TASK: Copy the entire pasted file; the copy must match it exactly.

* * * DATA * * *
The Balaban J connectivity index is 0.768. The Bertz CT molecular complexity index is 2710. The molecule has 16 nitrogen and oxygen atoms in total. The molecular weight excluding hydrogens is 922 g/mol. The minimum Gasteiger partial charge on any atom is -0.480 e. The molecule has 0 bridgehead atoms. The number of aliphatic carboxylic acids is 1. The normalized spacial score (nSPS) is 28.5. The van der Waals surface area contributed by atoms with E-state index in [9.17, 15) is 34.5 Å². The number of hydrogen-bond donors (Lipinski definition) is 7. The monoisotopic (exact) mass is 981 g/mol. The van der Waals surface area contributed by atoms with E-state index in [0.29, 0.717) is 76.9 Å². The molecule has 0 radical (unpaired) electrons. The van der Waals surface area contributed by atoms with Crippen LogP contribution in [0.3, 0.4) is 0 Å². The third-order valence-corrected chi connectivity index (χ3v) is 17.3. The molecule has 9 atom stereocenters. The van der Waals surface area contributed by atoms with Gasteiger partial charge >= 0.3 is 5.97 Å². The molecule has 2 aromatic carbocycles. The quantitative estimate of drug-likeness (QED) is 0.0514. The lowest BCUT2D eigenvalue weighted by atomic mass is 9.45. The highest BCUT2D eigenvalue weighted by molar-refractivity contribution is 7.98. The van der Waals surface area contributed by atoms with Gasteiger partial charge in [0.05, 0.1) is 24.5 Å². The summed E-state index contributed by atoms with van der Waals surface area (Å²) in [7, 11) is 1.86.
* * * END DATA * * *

The Balaban J connectivity index is 0.768. The Bertz CT molecular complexity index is 2710. The molecule has 16 nitrogen and oxygen atoms in total. The molecular weight excluding hydrogens is 922 g/mol. The minimum Gasteiger partial charge on any atom is -0.480 e. The molecule has 0 bridgehead atoms. The number of aliphatic carboxylic acids is 1. The normalized spacial score (nSPS) is 28.5. The van der Waals surface area contributed by atoms with E-state index in [9.17, 15) is 34.5 Å². The number of hydrogen-bond donors (Lipinski definition) is 7. The monoisotopic (exact) mass is 981 g/mol. The van der Waals surface area contributed by atoms with E-state index in [0.29, 0.717) is 76.9 Å². The molecule has 0 radical (unpaired) electrons. The van der Waals surface area contributed by atoms with Crippen LogP contribution in [0.3, 0.4) is 0 Å². The third-order valence-corrected chi connectivity index (χ3v) is 17.3. The molecule has 9 atom stereocenters. The van der Waals surface area contributed by atoms with Gasteiger partial charge >= 0.3 is 5.97 Å². The molecule has 2 aromatic carbocycles. The quantitative estimate of drug-likeness (QED) is 0.0514. The lowest BCUT2D eigenvalue weighted by atomic mass is 9.45. The highest BCUT2D eigenvalue weighted by molar-refractivity contribution is 7.98. The van der Waals surface area contributed by atoms with Gasteiger partial charge in [0.05, 0.1) is 24.5 Å². The summed E-state index contributed by atoms with van der Waals surface area (Å²) in [7, 11) is 1.86.